The damage caused by Hurricane Eta and Hurricane Iota amounts to $742.6 million, according to local media reports citing Nicaraguan Foreign Minister Denis Moncada.
Last week, Hurricane Iota made landfall in Nicaragua, just 15 miles from where Hurricane Eta, a category 5, had made landfall two weeks prior to that, The Weather Channel said. Iota brought destructive winds and up to 30 inches of rainfall, according to the National Weather Service.
Catastrophic situation unfolding for Nicaragua. Extreme storm surge of 15-20 ft, destructive winds and up to 30 inches of rainfall with #Iota.— National Weather Service (@NWS) November 16, 2020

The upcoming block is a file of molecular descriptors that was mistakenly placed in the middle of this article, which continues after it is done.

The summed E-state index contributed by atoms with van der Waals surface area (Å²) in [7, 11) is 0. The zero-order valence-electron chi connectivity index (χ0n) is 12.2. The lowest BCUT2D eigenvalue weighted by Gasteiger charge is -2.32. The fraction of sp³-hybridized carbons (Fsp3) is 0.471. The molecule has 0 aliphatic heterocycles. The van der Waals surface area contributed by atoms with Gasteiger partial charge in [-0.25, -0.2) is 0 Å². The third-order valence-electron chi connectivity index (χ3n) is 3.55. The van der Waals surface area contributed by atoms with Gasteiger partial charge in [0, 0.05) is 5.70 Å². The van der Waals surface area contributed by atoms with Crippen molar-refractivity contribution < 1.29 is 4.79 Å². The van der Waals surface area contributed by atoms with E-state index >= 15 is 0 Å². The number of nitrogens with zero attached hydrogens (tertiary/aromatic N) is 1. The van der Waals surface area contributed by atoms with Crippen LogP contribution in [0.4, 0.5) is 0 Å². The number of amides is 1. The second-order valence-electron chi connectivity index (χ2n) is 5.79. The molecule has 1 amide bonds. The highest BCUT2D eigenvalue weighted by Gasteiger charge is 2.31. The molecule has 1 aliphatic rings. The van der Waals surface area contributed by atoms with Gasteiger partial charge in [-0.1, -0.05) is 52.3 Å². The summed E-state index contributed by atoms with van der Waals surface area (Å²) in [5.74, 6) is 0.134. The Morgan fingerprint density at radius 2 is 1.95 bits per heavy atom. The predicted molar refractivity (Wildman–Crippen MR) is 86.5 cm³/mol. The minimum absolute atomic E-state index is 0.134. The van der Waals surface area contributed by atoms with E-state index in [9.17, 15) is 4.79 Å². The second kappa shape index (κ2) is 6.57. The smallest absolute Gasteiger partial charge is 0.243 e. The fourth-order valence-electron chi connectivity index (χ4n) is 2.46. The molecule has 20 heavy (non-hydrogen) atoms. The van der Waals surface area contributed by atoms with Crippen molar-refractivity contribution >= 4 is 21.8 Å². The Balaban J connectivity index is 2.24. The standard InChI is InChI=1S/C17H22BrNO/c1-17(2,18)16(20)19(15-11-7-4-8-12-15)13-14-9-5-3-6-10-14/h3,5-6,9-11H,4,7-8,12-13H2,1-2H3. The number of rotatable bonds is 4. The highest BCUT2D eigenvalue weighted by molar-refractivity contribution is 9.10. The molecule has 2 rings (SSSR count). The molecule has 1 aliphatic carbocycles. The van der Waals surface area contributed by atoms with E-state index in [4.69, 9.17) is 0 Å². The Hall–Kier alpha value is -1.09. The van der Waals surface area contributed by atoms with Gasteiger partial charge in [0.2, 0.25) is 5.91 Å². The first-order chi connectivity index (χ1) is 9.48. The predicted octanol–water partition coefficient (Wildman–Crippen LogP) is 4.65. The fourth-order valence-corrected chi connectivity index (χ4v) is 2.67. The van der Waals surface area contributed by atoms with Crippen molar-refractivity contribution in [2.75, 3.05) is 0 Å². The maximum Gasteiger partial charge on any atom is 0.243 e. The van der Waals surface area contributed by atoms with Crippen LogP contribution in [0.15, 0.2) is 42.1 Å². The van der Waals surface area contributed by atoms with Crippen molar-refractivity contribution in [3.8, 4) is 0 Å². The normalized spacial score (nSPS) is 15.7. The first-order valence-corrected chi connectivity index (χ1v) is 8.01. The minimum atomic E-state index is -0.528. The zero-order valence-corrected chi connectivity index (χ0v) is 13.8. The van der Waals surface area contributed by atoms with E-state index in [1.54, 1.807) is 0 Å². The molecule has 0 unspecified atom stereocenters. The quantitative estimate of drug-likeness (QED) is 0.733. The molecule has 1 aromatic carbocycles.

All exacerbated by making landfall in almost the exact same location as cat 4 Hurricane Eta <2 weeks ago. pic.twitter.com/OP4NnTRTGy
The two hurricanes have triggered widespread concerns within international humanitarian agencies. The International Organisation for Migration (IOM) said earlier on Tuesday it had allocated $750,000 for Honduras, Guatemala, and El Salvador to tackle the humanitarian consequences of Eta and Iota. In mid-November, the World Food Programme said that it needs at least $13.2 in funding only to support people affected by Eta in El Salvador, Guatemala, Honduras and Nicaragua.
Iota was the 13th named hurricane of this year's Atlantic storm season and the 30th named depression, setting an all-time record. This season has been so busy that meteorologists, who have run out of names to call weather systems, had to resort to using Greek letters.